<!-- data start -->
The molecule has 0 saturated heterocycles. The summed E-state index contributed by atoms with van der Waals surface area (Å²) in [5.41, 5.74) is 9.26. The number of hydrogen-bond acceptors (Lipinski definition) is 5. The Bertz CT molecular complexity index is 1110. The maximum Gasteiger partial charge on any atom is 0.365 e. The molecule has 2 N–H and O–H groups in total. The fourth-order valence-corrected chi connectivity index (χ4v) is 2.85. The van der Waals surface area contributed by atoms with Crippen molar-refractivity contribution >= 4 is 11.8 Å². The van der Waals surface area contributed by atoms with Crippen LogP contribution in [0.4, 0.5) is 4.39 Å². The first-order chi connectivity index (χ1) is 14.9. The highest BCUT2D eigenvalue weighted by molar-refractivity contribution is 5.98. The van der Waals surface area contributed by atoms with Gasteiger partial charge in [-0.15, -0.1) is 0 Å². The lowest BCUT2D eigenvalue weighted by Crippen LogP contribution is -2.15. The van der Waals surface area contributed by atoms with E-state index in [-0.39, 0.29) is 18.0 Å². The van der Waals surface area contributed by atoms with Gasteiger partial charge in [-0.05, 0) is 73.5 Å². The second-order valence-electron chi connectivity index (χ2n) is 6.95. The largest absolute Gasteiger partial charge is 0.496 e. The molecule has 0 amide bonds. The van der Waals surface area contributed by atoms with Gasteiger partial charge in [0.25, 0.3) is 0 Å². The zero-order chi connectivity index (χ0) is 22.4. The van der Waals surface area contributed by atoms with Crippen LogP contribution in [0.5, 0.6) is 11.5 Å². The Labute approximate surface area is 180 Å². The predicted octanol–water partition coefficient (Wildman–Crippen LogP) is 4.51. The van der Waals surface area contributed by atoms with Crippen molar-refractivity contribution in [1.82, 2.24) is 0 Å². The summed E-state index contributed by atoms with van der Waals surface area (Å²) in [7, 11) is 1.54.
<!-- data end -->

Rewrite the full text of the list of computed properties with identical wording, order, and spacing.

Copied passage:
The molecule has 0 saturated heterocycles. The summed E-state index contributed by atoms with van der Waals surface area (Å²) in [5.41, 5.74) is 9.26. The number of hydrogen-bond acceptors (Lipinski definition) is 5. The Bertz CT molecular complexity index is 1110. The maximum Gasteiger partial charge on any atom is 0.365 e. The molecule has 2 N–H and O–H groups in total. The fourth-order valence-corrected chi connectivity index (χ4v) is 2.85. The van der Waals surface area contributed by atoms with Crippen molar-refractivity contribution >= 4 is 11.8 Å². The van der Waals surface area contributed by atoms with Crippen LogP contribution in [0.4, 0.5) is 4.39 Å². The first-order chi connectivity index (χ1) is 14.9. The highest BCUT2D eigenvalue weighted by molar-refractivity contribution is 5.98. The van der Waals surface area contributed by atoms with Gasteiger partial charge in [-0.15, -0.1) is 0 Å². The lowest BCUT2D eigenvalue weighted by Crippen LogP contribution is -2.15. The van der Waals surface area contributed by atoms with E-state index in [-0.39, 0.29) is 18.0 Å². The van der Waals surface area contributed by atoms with Gasteiger partial charge in [-0.05, 0) is 73.5 Å². The second-order valence-electron chi connectivity index (χ2n) is 6.95. The largest absolute Gasteiger partial charge is 0.496 e. The molecule has 0 amide bonds. The van der Waals surface area contributed by atoms with Gasteiger partial charge in [0.25, 0.3) is 0 Å². The zero-order chi connectivity index (χ0) is 22.4. The van der Waals surface area contributed by atoms with Crippen LogP contribution in [0.5, 0.6) is 11.5 Å². The Labute approximate surface area is 180 Å². The predicted octanol–water partition coefficient (Wildman–Crippen LogP) is 4.51. The van der Waals surface area contributed by atoms with Crippen molar-refractivity contribution in [1.82, 2.24) is 0 Å². The summed E-state index contributed by atoms with van der Waals surface area (Å²) in [7, 11) is 1.54.